But there are also some artists, who reject video art, for various reasons. According to Terry Fox,
He adamantly feels video is a bad means of achieving (communication). There is, in Fox’s view, too much sensory deprivation in video for it to function properly as communication and thus art. For Fox, then, video remains a tool that is used for, but does not adequately relate the actual experience of, art. (Van Baron J. 1978:172)
On the other hand, Douglas Davis chooses another reason to reject video, one that seems to be based on a more creative philosophy.
In renunciation and rejection there is indeed a singular beauty. By turning against something, or someone, we force out of it attributes that might never otherwise have appeared. […] the greatest honor we can pay television is to reject it. For me, this means literally ignoring video, and certainly the preconceptions about what ‘video art’ is all about. That doesn’t mean that I ignore the picture plane and the camera, any more than I ignore this paper before me and the typewriter keys that are striking it. But I know the words will be reset in another type and read on distant papers at differing times and perhaps in languages that I cannot even understand. To telecast takes us even further away from physicality… (Davis D. 1978:33-35)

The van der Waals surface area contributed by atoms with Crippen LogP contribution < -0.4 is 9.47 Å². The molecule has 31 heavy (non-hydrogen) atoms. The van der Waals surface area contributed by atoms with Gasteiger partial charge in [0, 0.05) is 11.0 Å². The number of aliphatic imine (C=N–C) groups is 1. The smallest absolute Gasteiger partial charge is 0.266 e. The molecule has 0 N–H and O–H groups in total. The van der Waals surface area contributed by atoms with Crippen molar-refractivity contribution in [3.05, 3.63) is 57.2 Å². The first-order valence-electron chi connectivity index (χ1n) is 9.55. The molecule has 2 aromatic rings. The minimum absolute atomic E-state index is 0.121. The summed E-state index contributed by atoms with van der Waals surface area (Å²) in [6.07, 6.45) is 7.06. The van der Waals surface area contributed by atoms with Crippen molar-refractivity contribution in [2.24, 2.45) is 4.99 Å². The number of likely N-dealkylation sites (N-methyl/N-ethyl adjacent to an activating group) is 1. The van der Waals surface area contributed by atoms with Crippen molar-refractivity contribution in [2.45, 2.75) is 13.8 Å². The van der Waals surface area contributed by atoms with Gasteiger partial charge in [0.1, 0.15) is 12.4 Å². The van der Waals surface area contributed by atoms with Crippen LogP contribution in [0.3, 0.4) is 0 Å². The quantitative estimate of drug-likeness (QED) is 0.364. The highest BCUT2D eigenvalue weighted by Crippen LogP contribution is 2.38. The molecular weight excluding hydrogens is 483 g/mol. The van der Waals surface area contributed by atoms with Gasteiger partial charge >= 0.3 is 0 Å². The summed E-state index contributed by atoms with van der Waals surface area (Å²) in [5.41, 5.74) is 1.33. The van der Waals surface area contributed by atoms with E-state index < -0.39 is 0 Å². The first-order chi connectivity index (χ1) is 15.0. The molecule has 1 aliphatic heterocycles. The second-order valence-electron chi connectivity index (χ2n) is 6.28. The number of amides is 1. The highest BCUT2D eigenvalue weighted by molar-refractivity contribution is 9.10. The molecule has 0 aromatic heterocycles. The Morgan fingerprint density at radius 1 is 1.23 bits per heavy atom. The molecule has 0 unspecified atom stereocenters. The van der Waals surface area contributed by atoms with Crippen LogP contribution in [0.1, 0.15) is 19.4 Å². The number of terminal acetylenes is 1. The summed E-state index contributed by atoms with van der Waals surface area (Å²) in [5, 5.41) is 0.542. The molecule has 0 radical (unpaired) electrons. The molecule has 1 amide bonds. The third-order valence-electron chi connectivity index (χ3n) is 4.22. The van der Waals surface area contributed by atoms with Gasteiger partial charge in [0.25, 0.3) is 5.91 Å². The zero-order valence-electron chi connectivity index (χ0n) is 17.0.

In conclusion, on the question whether video can belong in art or not, the answer has to be that, it depends on the point of view of the artist. But what can be definitely said is that it has been used by a lot of artists for various reasons, and as technology gets more advanced, video has a bigger effect in every aspect in a society, and art cannot be an exception. A lot of conversation has occurred about media/video, and its rightful existence among other types of art. Many artists that use video as their medium do not even classify themselves as media artists, but rather something depending on the subject they feel their art is addressing (if indeed, it is addressing any subject at all).